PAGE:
How did the story occur to you? Did you find inspiration anywhere?

Disney and fairy tales always lend the most inspiration. I always knew I wanted to write a story inspired by The Little Mermaid. However, I hoped to approach it in a way that didn’t involve the dreaded “insta-love” scenario that makes many readers cringe nowadays.

I listened to The Disney Story Origins Podcast (Episodes 06a and b) as I began my research. The original version of this tale is heartbreaking. I was most inspired by the line, “But a mermaid has no tears, and therefore she suffers so much more.” As I neared the end of the first draft I realized the heart behind the novel was missing. When I finally recognized the story needed to focus on mental health, Coral came to life in a way I never anticipated.


If you could choose one song to describe your book, which one would it be?

“You’re Worth It” by Cimorelli.



Winter is here and we love to find out your favourite cosy spot to read. What drink and place do you think will go with your book to have a perfect book date?

Definitely a tea or coffee shop (by the beach, if you’re able) with something warm to drink. I recommend Savoy’s “Miracle Mermaid Tea” for this one. Don’t forget to have a scone with it!


Can you recommend your readers any other books in case they are left hungry for more once they finish CORAL?

“The Siren” by Kiera Cass never disappoints if you’re wanting another ocean-themed tale. That will forever remain one of my all-time favorite reads. If you’re looking for something more mental health-focused, “By Your Side” by Kasie West was on point in regards to what it’s like for someone who suffers from anxiety.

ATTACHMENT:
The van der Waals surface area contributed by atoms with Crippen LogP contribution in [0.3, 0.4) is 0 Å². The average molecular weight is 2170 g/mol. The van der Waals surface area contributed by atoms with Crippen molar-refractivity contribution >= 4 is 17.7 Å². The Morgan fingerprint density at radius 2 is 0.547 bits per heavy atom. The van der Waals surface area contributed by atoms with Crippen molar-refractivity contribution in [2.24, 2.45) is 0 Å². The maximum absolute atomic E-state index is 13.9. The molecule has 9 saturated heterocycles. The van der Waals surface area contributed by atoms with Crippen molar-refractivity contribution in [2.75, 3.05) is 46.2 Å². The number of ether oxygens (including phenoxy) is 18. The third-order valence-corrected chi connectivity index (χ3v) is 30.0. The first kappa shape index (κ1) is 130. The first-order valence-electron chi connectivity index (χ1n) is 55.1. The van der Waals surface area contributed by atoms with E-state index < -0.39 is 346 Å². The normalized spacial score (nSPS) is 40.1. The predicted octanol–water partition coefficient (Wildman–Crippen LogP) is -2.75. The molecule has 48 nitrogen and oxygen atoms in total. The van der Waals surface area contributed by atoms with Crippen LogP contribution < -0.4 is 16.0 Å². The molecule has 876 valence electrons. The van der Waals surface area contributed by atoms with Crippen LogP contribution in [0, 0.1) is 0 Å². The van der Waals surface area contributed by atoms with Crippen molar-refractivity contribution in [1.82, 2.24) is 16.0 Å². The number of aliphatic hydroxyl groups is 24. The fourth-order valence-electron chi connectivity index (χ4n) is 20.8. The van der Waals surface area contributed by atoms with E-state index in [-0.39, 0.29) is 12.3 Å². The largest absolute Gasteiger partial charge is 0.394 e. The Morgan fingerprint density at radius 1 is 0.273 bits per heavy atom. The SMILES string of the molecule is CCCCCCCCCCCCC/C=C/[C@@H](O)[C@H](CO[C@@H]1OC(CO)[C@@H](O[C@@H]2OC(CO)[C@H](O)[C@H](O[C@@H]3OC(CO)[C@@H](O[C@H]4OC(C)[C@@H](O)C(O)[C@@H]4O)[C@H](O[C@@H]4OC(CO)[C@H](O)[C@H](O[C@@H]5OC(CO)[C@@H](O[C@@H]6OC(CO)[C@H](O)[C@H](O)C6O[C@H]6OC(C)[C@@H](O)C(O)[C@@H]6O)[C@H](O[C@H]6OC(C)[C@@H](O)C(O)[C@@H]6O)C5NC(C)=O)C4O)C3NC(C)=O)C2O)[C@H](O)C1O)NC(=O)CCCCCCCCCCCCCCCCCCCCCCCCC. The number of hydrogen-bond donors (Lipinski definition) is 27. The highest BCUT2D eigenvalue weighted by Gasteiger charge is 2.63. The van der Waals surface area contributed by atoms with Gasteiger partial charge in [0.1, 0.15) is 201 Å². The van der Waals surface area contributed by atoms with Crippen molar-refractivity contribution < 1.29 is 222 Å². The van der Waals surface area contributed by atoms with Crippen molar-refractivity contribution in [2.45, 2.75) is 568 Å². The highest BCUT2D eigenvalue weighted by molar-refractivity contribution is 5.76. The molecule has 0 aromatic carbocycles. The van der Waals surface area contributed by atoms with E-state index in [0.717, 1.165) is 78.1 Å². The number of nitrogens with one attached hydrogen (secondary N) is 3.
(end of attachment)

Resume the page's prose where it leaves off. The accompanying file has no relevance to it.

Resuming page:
What would you say is the most difficult part of writing a book?

Having the courage to scrap everything and rewrite if it’s what’s best for the story. In Coral’s case, it was.


What’s next for you?

I’m taking a pause to focus on my family right now. Of course, I’m still writing. I will always write. My next idea is brewing and I can’t wait to share it when I’m ready. If you follow me on Instagram @saraellawrites, you’ll see some hints as to what I am hoping to write next.






Once upon a time, Sara Ella dreamed she would marry a prince and live in a Disney castle. Today, she spends her days throwing living room dance parties for her two princesses, raising her little prince to be a king, and conquering realms of her own imaginings. Oh, and her husband is definitely more swoon-worthy than any Prince Charming.

Sara’s UNBLEMISHED trilogy has received high praise and multiple awards, but none as rewarding as the love and support she receives from her readers every day. Her new story CORAL, a reimagining of THE LITTLE MERMAID, releases in the fall of 2019.

When she’s not on deadline, Sara Ella can most often be found fangirling on Twitter, Instagram, or her YouTube channel. She may or may not be obsessed with #Bookstagram, and she has a serious condition known as “Coffee Snob-itis.” She believes “Happily Ever After is Never Far Away.”

Interview with Julie Eshabugh for Crown Of Oblivion



Crown of Oblivion

by Julie Eshbaugh
Publisher: HarperTeen
Release Date: November 12th 2019
Genre: Young Adult, Fantasy
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Synopsis:

Astrid is the surrogate for Princess Renya, which means she bears the physical punishment if Renya steps out of line. Astrid has no choice—she and her family are Outsiders, the lower class of people without magic and without citizenship.